Now for every supposed heavyweight the No campaign pulls out, the Yes campaign can pull one out too, and whilst these people are arguing among themselves about whether or not we are capable of being the same as everyone else, referendum voters will switch off. They will only see the debate as a distant thing, conducted by people who aren’t really interested in them.

We won’t win this by pitting authority figures who like indy against authority figures who don’t. We need to be explaining to people that this is not only the chance to be better-off, it is the chance to be the example of how to be better off and the person that chooses how, is you.

Big ideas, not tinkering.

And these conversations need to be happening in the streets and in the pubs. Many people are well aware of this and good work is being done, but against the constant media barrage, there is more to do.

We don’t want to behave like everyone else is the narrative we are looking for. That would be doing the same thing over and over and expecting different results. Everyone else is in the shit. Do we want to keep tinkering in the same system in the same nation with the same authority figures that have caused these current problems? Do we want to still be in the same shit 5 years from now, 10 years, 50 years – or even 307 if that is the frequency we are allowed in making these decisions?

Or do we want to make a break?

It is a tough task I know, but remember, it is when we are the underdogs and supposed to submit to some or other authority that we usually take the opportunity to get it right up them.

Happy New Year and I hope you all have a busy one in 2013.

 

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3 replies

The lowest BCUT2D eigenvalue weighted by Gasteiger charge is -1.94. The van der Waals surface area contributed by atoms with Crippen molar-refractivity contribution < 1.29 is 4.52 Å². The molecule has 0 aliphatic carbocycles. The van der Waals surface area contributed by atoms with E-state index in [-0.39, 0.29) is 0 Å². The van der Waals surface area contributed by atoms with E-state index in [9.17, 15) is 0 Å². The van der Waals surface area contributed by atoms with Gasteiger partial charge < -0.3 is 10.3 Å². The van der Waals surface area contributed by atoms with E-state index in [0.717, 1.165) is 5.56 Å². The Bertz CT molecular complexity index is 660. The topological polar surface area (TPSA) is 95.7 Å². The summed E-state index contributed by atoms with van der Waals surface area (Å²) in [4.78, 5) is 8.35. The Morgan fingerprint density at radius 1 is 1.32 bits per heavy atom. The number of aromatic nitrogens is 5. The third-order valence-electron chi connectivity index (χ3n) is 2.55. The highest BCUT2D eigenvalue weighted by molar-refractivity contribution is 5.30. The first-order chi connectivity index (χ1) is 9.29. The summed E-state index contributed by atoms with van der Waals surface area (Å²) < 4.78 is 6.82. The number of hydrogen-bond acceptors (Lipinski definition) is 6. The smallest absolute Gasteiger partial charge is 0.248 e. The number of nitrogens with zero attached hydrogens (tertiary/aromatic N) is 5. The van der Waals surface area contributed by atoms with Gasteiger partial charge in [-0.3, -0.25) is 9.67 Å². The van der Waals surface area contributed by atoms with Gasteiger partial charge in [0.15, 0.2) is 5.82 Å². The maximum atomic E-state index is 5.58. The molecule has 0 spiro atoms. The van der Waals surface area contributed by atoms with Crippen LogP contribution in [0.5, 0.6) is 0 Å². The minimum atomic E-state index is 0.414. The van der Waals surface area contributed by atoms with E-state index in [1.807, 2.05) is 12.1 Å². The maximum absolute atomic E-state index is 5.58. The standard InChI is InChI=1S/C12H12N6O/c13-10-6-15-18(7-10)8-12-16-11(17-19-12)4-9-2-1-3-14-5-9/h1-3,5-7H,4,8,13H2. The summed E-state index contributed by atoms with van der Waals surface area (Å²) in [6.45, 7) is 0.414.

1. “Managed Decline” and not managed very well either. That is the story from around 1970. 1973 if you want to date it from the huge growth in unemployment.

  2. A very prescient article – I doubt the na’s would claim credit for it though, it goes back to the rooms,the big books example of the jaywalker and right at the beginning the inference that the Wall Street Crash was an addictive binge in monetary form.
    Bush said “wall street got drunk” – and he was right – although he immediately threw them a crate of white lightning to fix it.
    It’s more closely defined as a delusion rather than insanity though.
    That if only one can manage the whole show well, all will be fine – it doesnt happen and then yet more control is applied.
    In our case, the control is being applied to the poor and vulnerable rather than the banks.
    A general consensus, like you say is required before people are willing to try something else.
    I reckon it will take some time – and we’re going to see an awful lot of people make an awful lot of mistakes before then.
    I disagree with occupy being anything like an effective protest movement, if you wanted to prevent and discredit a genuine grassroots movement- occupy were ideal, nothing more.
    If anyone’s interested in bringing back the scumbusters, that would be much more effective.

  3. Big ideas not tinkering: exactly. The big story which is most appetising and believable will win the referendum.

    The No Campaign has theirs preformed in the shape of the huge ‘successes’ of the past 300 years. Keep saying it and it must be true.

    The Yes Campaign needs its winning story: where are we going, have we got what it takes to get there, who is included, who will our friends be, will my family be better for this?